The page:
If you’re tired of living with shoulder pain, then minimally invasive regenerative treatments could help you enjoy your life the way you want to.
Shoulder bursitis or Subacromial bursitis as it’s also known as, causes pain, tenderness and swelling of the bursa, a fluid-filled sac which forms under the skin, generally over joints and which acts as a cushion between the tendons and the bones.
Anyone can injure their shoulder and develop bursitis but those who use their shoulders more at a higher risk of developing shoulder bursitis. Those prone to getting shoulder bursitis include:
What treatments does the regenerative clinic offer?
Our renowned medical team provides a range of treatments, from the traditional to the innovative:
This is an effective and well-researched procedure that’s a potential alternative to surgery. It takes advantage of the blood’s natural healing properties to reduce pain and improve joint function. It uses a specially concentrated dosage of platelets prepared from your own blood to repair damaged cartilage, tendons, ligaments, muscle and bone. Patients usually see their symptoms improve in one to two weeks of having the injections. Read more clinical evidence supporting PRP here.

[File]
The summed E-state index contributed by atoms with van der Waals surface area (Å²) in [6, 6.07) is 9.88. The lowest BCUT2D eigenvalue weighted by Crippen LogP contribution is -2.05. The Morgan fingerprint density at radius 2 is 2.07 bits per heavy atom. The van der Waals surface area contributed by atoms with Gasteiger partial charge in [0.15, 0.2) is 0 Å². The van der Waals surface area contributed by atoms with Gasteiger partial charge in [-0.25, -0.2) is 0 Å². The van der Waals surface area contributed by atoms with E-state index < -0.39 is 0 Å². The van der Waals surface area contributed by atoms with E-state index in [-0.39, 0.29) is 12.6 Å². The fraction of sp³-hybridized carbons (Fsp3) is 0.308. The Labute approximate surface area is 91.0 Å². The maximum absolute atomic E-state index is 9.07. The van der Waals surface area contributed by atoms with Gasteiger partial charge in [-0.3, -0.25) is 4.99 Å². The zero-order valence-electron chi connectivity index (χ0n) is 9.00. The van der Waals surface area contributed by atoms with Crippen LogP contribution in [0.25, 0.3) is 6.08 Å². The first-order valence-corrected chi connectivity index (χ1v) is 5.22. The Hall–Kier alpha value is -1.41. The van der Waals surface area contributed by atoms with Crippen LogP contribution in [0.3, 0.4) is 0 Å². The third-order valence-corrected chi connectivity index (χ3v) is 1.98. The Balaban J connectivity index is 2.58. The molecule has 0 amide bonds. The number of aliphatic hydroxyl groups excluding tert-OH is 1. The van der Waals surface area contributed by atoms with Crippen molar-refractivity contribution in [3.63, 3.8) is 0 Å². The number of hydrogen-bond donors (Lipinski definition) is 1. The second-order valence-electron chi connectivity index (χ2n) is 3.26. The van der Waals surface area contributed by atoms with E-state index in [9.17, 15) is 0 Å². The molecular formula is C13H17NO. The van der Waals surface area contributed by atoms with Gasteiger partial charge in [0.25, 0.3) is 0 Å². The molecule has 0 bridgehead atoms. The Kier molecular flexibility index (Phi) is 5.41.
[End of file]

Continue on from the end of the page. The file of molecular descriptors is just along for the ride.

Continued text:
What causes shoulder bursitis?
There are several causes of shoulder bursitis, these include:
- Repeated overuse of the shoulder
- Injury to the shoulder
- Tendinitis (inflammation of the rotator cuff tendons)
- Arthritis, particularly rheumatoid arthritis
What are the symptoms of shoulder bursitis?
If you develop Subacromial bursitis (shoulder bursitis) you may experience:
- Pain when lying on your side
- Pain on the outside or the top of the shoulder
- Pain when moving your arm such as opening doors
- Pressure and pain when pushing on the top of the shoulder
- Pain when raising your arm above your head
- Pain which spreads down your arm to your elbow or wrist
How is shoulder bursitis diagnosed?
If your shoulder is feeling painful or tender or swollen a doctor will examine the area and ask questions about your symptoms to determine the cause.